Moroccan Muslim Traveler and Scholar
Ibn Battuta, or Muhammad Ibn Battuta
Moroccan Muslim Traveler and Scholar
From Kulwa we sailed to Dhafari [Dhofar], at the extremity of Yemen [near the border with Oman]. Thoroughbred horses are exported from here to India, the passage taking a month with a favouring wind. Dhafari is a month's journey from 'Aden across the desert, and is situated in a desolate locality without villages or dependencies. Its market is one of the dirtiest in the world and the most pestered by flies because of the quantity of fruit and fish sold there. Most of the fish are of the kind called sardines, which are extremely fat in that country. A curious fact is that these sardines are the sole food of their beasts and flocks, a thing which I have seen nowhere else. Most of the sellers [in the market] are female slaves, who wear black garments. The inhabitants cultivate millet and irrigate it from very deep wells, the water from which is raised in a large bucket drawn up by a number of ropes attached to the waists of slaves. Their principal food is rice imported from India.
A traveler in this country carries no provisions, whether plain food or seasonings, and neither gold nor silver. He takes nothing but pieces of salt and glass ornaments, which the people call beads, and some aromatic goods. When he comes to a village the womenfolk of the blacks bring out millet, milk, chickens, pulped lotus fruit, rice, "funi" (a grain resembling mustard seed, from which "kuskusu" [couscous] and gruel are made), and pounded haricot beans. The traveler buys what of these he wants, but their rice causes sickness to whites when it is eaten, and the funi is preferable to it.
From there we journeyed to the town of Qays, which is also called Siraf. The people of Siraf are Persians of noble stock, and amongst them there is a tribe of Arabs, who dive for pearls. The pearl fisheries are situated between Siraf and Bahrayn in a calm bay like a wide river. During the months of April and May a large number of boats come to this place with divers and merchants from Firs, Bahrayn and Qathif. Before diving the diver puts on his face a sort of tortoiseshell mask and a tortoiseshell clip on his nose, then he ties a rope round his waist and dives. They differ in their endurance under water, some of them being able to stay under for an hour or two hours [sic] or less. When he reaches the bottom of the sea he finds the shells there stuck in the sand between small stones, and pulls them out by hand or cuts them loose with a knife which he has for the purpose, and puts them in a leather bag slung round his neck. When his breath becomes restricted he pulls the rope, and the man holding the rope on the shore feels the movement and pulls him up into the boat. The bag is taken from him and the shells are opened. Inside them are found pieces of flesh which are cut out with a knife, and when they come into contact with the air solidify and turn into pearls [sic]. These are then collected large and small together; the sultan takes his fifth and the remainder are bought by the merchants who are there in the boats. Most of them are the creditors of the divers, and they take the pearls in quittance of their debt [i.e., the debt of the divers] or so much of it as is their due.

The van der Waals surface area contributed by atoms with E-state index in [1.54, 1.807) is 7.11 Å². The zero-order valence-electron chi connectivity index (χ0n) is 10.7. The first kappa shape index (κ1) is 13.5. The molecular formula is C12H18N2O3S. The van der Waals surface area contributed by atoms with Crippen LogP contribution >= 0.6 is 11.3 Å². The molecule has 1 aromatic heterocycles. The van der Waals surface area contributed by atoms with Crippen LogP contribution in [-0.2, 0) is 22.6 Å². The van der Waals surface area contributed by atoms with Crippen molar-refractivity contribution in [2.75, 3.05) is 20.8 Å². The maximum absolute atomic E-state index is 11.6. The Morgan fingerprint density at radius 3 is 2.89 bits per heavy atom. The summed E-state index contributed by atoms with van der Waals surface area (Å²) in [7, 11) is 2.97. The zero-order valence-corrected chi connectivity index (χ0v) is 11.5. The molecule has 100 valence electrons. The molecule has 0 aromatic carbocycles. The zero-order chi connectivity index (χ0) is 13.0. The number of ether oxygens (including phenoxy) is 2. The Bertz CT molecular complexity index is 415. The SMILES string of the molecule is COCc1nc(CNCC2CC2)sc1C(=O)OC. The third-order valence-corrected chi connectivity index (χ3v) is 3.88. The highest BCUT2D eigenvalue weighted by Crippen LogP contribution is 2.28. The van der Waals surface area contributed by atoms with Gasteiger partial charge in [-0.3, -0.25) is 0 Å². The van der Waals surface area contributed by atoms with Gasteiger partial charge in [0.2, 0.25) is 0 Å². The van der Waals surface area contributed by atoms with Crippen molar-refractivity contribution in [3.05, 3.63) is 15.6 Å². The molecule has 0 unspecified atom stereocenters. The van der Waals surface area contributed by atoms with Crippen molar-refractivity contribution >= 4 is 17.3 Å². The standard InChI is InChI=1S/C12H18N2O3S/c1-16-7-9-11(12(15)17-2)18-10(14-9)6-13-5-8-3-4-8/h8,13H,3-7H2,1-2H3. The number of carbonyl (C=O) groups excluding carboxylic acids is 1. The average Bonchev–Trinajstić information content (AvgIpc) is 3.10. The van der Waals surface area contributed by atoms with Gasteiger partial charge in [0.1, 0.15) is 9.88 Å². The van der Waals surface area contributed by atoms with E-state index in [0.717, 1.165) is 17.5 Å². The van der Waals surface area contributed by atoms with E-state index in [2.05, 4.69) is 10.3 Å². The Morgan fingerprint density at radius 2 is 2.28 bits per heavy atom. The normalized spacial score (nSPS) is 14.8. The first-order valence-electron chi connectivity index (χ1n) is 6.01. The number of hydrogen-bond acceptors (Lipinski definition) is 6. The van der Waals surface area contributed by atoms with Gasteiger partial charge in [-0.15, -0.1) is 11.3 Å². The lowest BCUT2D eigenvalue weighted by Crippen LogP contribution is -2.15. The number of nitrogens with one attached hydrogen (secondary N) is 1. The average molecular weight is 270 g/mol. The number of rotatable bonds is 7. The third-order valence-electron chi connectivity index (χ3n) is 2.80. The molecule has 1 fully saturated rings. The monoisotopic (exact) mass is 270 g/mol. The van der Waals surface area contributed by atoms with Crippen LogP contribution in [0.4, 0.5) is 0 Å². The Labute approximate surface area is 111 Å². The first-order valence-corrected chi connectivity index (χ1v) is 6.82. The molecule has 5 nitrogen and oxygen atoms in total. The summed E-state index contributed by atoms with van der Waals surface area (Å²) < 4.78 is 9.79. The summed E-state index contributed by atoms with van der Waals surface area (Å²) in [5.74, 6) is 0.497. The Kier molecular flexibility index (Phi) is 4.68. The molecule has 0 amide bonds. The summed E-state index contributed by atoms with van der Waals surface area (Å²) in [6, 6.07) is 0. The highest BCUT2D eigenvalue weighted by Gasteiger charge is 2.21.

After leaving the king I entered the bazaar of the scribes, where I was noticed by the judge, who sent one of his assistants to ask the Greek about me. On learning that I was a Muslim scholar he sent for me and I went up to him. He was an old man with a fine face and hair, wearing the black garments of a monk, and had about ten scribes in front of him writing. He rose to meet me, his companions rising also, and [he] said, "You are the king's guest and we are bound to honor you." He then asked me about Jerusalem, Syria, andEgypt, and spoke with me for a long time. A great crowd gathered round him, and he said, "You must come to my house that I may entertain you." After that I went away, but I did not see him again.
From Tumbuktu I sailed down the Nile on a small boat, hollowed out of a single piece of wood.
After staying some days as his guest I set out for the town of San'a', which was the former capital, a populous town built of brick and plaster, with a temperate climate and good water. A strange thing about the rain in India, Yemen, and Abyssinia is that it falls only in the hot weather, and mostly every afternoon during that season, so travelers always make haste about noon to avoid being caught by the rain, and the townsfolk retire indoors, for their rains are heavy downpours. The whole town of San'a is paved, so that when the rain falls it washes and cleans all the streets.
He was in Damascus of senior scholars Hanbali Taqi al- Din Ibn Taymiyyah large Sham speaks in the arts. However, in his mind nothing. The people of Damascus venerate the most venerated, and preached in the pulpit... and I was then in Damascus, Vhoudrth on Friday, which exhorts people on the platform of the mosque and reminds them. It was among his word that he said: God come down to the skies this Kenzola; And got a degree of stair platform Fardah Fakih owners known as Ibn al - Zahra, and denied that which he spake. Public arose to this Faqih and beat him with hands and soles beaten so much that his turban fell